Background of Estate Tax Law

The modern estate tax dates back to 1916 when it was imposed at a rate of 10% on the portion of estates above $50,000. Over the following years, the rates and exemption amounts varied, reaching a high of 77% with a $60,000 exemption amount from 1941 to 1976.

In 2001, Congress passed the Economic Growth and Tax Relief Reconciliation Act of 2001 (“EGTRRA”), the first of the two large legislative packages that contain most of what was then commonly referred to as the “Bush tax cuts.“ EGTRRA gradually lowered the maximum estate tax rate and substantially raised the applicable exclusion amount over the years 2002 through 2009. The maximum tax rate fell from 60% under prior law in 2001 (a 55% marginal rate on taxable estate values over $3 million-plus a 5% surtax from $10 million to $17 million) to 45% in 2007-2009. EGTRRA repealed the estate tax completely for decedents dying in 2010.

Tax Relief, Unemployment Insurance Reauthorization, and Job Creation Act of 2010 (“2010 Act”)

          The federal estate tax, which disappeared for 2010, sprung back to life in 2011.  During 2011 and 2012, the top rate was 35%.  For 2011, the exemption amount was $5 million per individual (indexed for inflation after 2011).  The estate and gift tax exemptions were reunified starting in 2011, which meant that the $5 million estate tax exemption was also available for lifetime gifts. The gift and estate tax rate was 40% starting in 2011.

The exemption from the generation-skipping tax (GST) – the additional tax on gifts and bequests to grandchildren when their parents are still alive –  rose to $5 million and the GST tax rate for transfers is the same 40% as for gift and estate taxes.

From a planning standpoint, a nice feature of the 2010 Act was that it made it easier to transfer the $5 million exemption to a surviving spouse, so married couples could shield $10 million of their assets from taxes.  In the language of tax professionals, the estate tax exemption was “portable.”

As a result of the exclusion being increased each year due to indexing, the exclusions had been increased to $5,490,000 as of January 1, 2017.

New law

          The TCJA is basically a continuation of the 2010 Act relative to estate, gift, and generation-skipping transfer taxes, with one exception.  The exclusion is increased from $5,490,000 to $11,200,000 per individual ($22,400,000 for married couples) with continuing annual indexing increases.  The top tax rate continues to be 40%.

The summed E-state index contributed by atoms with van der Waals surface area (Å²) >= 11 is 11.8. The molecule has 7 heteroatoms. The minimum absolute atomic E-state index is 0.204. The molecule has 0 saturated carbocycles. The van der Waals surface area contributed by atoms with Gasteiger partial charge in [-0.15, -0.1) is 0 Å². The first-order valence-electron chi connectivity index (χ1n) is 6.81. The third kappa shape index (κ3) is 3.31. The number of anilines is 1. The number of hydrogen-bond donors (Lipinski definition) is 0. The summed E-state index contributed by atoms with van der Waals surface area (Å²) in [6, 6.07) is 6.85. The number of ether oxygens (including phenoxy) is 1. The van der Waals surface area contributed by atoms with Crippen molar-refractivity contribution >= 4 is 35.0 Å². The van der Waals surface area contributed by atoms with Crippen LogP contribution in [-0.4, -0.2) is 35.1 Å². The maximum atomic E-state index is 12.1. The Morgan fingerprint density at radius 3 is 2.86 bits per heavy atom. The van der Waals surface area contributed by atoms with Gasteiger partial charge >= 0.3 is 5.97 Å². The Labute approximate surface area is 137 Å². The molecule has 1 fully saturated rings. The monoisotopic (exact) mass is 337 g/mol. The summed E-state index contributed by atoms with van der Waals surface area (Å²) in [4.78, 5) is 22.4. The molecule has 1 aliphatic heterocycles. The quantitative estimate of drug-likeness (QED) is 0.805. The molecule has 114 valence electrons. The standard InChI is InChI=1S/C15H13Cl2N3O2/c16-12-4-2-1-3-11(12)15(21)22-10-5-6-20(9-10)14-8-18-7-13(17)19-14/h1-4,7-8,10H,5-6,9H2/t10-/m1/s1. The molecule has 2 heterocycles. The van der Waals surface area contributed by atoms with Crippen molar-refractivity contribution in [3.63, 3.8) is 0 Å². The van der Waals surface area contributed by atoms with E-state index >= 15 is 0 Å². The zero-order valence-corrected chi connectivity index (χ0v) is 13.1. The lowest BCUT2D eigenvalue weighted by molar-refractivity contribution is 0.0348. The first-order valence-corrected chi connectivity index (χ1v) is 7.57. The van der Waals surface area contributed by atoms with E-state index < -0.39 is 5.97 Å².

Current Planning Considerations

          If you are married, your estate is below the exclusion amount ($22.4 million) and you have not already done so, you should consider amending your plan to take advantage of the portability rule referred to above.  If your will or trust provides for the establishment of a “Bypass Trust” on the first death, you can eliminate that provision and instead leave all of the assets to the survivor without negative estate tax consequences.  The advantage is that the survivor of a married couple is left with all of the assets in a single revocable trust, rather than one or two irrevocable trusts.  Many of our clients have liked the idea of the simplicity and flexibility of having a single revocable trust on the first death.  Many others like the idea of the certainty of the first decedent’s share of the couple’s assets going into one or two irrevocable trusts on the first death and then to the beneficiaries designated by the first decedent on the second death.  We have learned over the last couple of years that there is no “one size to fit all” when it comes to this decision.

In addition to the estate and gift tax law changes described above, there are a number of state and federal laws that have been passed over the past several years since we mailed a letter like this to our clients.  Those changes fall into two broad categories.  First, privacy concerns and second, dealing with electronic assets.  As you are probably aware, a number of new laws have passed over the last several years that deal with the protection of personal privacy.  That means that it is much more difficult to get information about a loved one who may need assistance dealing with financial and/or medical issues.  The result is that we have added language to our estate planning documents that make it easier for a fiduciary to get that information.  Fortunately, we have not run into situations where an agent and/or successor trustee has been denied information using documents that do not contain the recently added language, so we are only suggesting updating your documents if there are other reasons to do so.  Similarly, we have not had any experiences with a fiduciary’s inability to access electronic records with our existing documents, so are only adding the updated language where other reasons dictate that the documents be updated.  If that situation changes, we will let you know.

The bottom line is that the changes in the tax and other laws, in our opinion, have not been enough to cause us to call for an automatic update of the estate planning documents that we have prepared over the years.  However, we do think it is important for all of our clients to take a quick look at their estate planning documents and think about bringing those documents up to date if taking advantage of the portability rule makes sense to you and/or personal circumstances have changed from when your estate planning documents were executed.